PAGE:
While the Flames power play came alive for this game, the play of goalie Brian Elliott was significant.

He, too, had struggled mightily with three losses in three starts, and a .839 save percentage, prompting his former teammate Jake Allen to say Flames fans shouldn’t be worried about Elliott despite his dreadful start.

Against Chicago, Elliott made 31 saves on 33 shots and then made five saves in the seven-round shootout.

The Habs took a chance signing Radulov and (so far) they’ve been rewarded

MONTREAL, QC - OCTOBER 20:  Alexander Radulov #47 of the Montreal Canadiens looks on during the NHL game against the Arizona Coyotes at the Bell Centre on October 20, 2016 in Montreal, Quebec, Canada.  The Montreal Canadiens defeated the Arizona Coyotes 5-2.  (Photo by Minas Panagiotakis/Getty Images)
Leave a comment

The Montreal Canadiens took a chance on Alexander Radulov.

The cost? One year at $5.75 million, which is a significant investment for a 30-year-old player with plenty of talent but past off-ice discipline issues. So far, Radulov has been a welcomed addition to a Habs lineup that needed a skilled forward capable of putting up good numbers and taking a top-six role.

The success — or lack of — for the Habs will always focus around the play and health of goalie Carey Price.

But Radulov is off to a nice start to the season, which should provide some optimism for Canadiens fans after a disappointing 2015-16 season and the tumultuous summer that followed.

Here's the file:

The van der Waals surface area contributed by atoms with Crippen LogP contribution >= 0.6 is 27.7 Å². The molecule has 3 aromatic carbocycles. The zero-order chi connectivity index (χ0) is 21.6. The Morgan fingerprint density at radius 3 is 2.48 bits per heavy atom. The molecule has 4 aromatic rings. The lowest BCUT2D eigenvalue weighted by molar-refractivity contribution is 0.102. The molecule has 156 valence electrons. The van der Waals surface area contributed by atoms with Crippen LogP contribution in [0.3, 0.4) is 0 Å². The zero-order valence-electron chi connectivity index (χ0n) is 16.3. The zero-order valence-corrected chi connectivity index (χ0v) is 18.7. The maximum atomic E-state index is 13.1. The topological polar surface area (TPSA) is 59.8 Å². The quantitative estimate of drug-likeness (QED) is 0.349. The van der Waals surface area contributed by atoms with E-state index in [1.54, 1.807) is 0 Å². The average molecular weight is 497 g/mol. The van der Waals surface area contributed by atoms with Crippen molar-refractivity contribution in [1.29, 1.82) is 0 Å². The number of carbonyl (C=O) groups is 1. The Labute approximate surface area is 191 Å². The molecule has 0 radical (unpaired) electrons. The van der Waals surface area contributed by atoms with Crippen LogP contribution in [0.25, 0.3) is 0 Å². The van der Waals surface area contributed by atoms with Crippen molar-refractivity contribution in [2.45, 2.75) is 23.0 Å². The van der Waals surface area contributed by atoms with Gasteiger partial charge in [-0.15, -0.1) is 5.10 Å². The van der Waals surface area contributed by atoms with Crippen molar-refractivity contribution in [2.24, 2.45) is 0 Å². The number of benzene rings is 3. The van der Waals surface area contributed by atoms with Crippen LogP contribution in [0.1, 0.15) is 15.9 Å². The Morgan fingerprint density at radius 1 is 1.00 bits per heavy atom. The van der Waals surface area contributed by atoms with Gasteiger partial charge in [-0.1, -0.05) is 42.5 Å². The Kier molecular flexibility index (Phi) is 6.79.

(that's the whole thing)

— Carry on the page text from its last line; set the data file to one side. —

He entered Monday’s game against the Philadelphia Flyers with two points in five games, but had solid puck possession numbers. Against the Flyers, he was once again a central figure for the Habs on the attack.

And the production followed.

He had a three-point night, setting up Shea Weber‘s goal in the second period — Weber’s slap shot busted the stick of Brayden Schenn and still had enough to get by goalie Steve Mason — and Brendan Gallagher for the eventual winner late in the third period.

Radulov then secured the win with an empty-net goal, giving him five points in six games. The Habs, following their 3-1 win over the Flyers, remain the only team in the league without a regulation loss.

Radulov entered the season as a potential X-factor for the Habs.

General manager Marc Bergevin received plenty of criticism for trading P.K. Subban. But so far, the returns from signing Radulov have been promising for the Habs.

Video: Shea Weber scores with blistering slap shot that destroyed Schenn’s stick


In case you didn’t know by now, here is more evidence that Shea Weber possesses a devastating slap shot.

The Montreal Canadiens defenseman on Monday scored his second goal of the season, once again deploying his shot from the blue line. This time, he ripped a shot that busted the stick of Brayden Schenn, who was trying to get into the shooting lane, and still had enough behind it to beat Flyers’ goalie Steve Mason.

That gave the Habs the lead.

The Flyers responded later on in the second period on Jakub Voracek‘s third goal of the season.